vaults: novel cell particles
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Scientists: Concluding Remarks

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The Rome laboratory at UCLA is examining vaults with two major aims. First to determine the function of vaults and second to engineer the vault particle as a nanocapsule with a wide range of potential functions.

Since function is frequently dictated by structure, we have numerous ongoing projects detailing the structure of the vault particle by conventional electron microscopy, cryo-EM and x-ray crystallography. Studies have led to the characterization at the molecular level of all of the core vault components. Examination of the sequenced vRNAs has revealed a striking structural similarity which has lent support to the hypothesis that the vRNA serves a functional role in the vault particle. The details of this contribution to vault function need to be resolved, possibly using antisense oligonucleotide technology or by creating a mouse knockout. The vRNA genes have turned out to be interesting RNA polymerase III substrates containing a mixture of type-2 and type-3 promoter elements whose arrangement tightly controls expression and is likely to explain the wide tissue variability of this RNA. Analysis of major vault proteins from a number of species indicates that the MVPs constitute a new class of proteins, highly related to one another but unrelated to any previously characterized cell proteins.

In dictyostelium, where there are at least 3 MVPs, disruption of two MVPs leads to an altered growth phenotype under nutritional stress. The identification of the high molecular weight vault proteins, p240, as a component of telomerase and p193, as a new PARP, reveals an intriguing complexity in this particle. Although the MVP appears to play a structural role, its upregulation in multi-drug resistant cancer cells is intriguing and supports previous predictions that vaults have a transport function. Are vaults actively transporting drugs and/or RNA and are they interacting with cellular structures, such as the nuclear pore complex? Answers to these questions will be the basis of future studies of vault function.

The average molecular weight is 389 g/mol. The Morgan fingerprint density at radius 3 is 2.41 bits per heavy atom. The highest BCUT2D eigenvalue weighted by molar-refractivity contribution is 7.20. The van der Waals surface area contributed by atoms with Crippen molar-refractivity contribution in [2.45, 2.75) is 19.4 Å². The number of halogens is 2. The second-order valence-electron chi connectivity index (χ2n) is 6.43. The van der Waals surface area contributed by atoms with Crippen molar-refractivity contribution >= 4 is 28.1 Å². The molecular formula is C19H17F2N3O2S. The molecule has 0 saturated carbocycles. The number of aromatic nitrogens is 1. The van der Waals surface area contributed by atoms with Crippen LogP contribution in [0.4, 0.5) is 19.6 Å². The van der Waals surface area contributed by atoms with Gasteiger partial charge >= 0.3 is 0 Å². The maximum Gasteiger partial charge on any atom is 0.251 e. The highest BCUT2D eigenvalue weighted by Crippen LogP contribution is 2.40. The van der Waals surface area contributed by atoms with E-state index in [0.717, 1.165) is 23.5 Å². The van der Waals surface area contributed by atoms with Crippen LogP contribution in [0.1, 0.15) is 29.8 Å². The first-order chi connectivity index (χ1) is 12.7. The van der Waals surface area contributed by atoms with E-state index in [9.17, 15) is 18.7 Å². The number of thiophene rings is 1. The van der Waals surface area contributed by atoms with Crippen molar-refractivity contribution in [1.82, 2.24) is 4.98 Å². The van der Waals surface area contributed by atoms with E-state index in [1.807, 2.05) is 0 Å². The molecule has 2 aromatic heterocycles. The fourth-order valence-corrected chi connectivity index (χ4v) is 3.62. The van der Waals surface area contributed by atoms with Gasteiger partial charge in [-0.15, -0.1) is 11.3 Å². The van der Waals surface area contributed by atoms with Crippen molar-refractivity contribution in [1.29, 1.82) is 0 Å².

Studies of recombinant vaults demonstrate that nanoparticles can be produced with chemically active or fluorescent proteins sequestered within the particle cavity. The baculovirus system is robust, allowing for production and purification of 4-20 mg of vaults per liter culture of cells. The INT domain appears to be a general targeting sequence that should be able to direct a wide variety of recombinant proteins (and other molecules) into the vault. As the internal volume of the vault is 50 million cubic angstroms there is sufficient space for 100's of proteins in the vault lumen. The largest non-vault protein thus far targeted to the vault interior using the INT domain is the ~61 kDa firefly luciferase protein. Once targeted inside the vault, INT-fusion proteins appear to be both functional and stably associated. This strategy could be used to confer unique properties onto vaults by targeting other molecules (e.g. metals, nucleic acids, polynucleotides, polymers, etc.) by virtue of fusing their protein binding domains onto the INT domain. Although the thin protein shell of the vault does not prevent the entry of small ligands, there appears to be a diffusion barrier, particularly for charged molecules. The entry of charged molecules into the vault cavity might require relatively slow conformational changes to take place within the vault protein shell.

The engineering of vault particles with designed properties and functionalities represents an important direction for the emerging field of bionanotechnology. This research establishes that intrinsic optical properties of proteins can be retained when they are confined within the vault nanocapsule. It is likely that a wide range of proteins with other chemical properties may be sequestered within recombinant vaults using this approach. A number of applications for these engineered particles can be envisioned including biologically-based chemical sensors, bioreactors, and protein stabilizers, all of which can be targeted at the cellular level because of the biocompatibility of the capsule.

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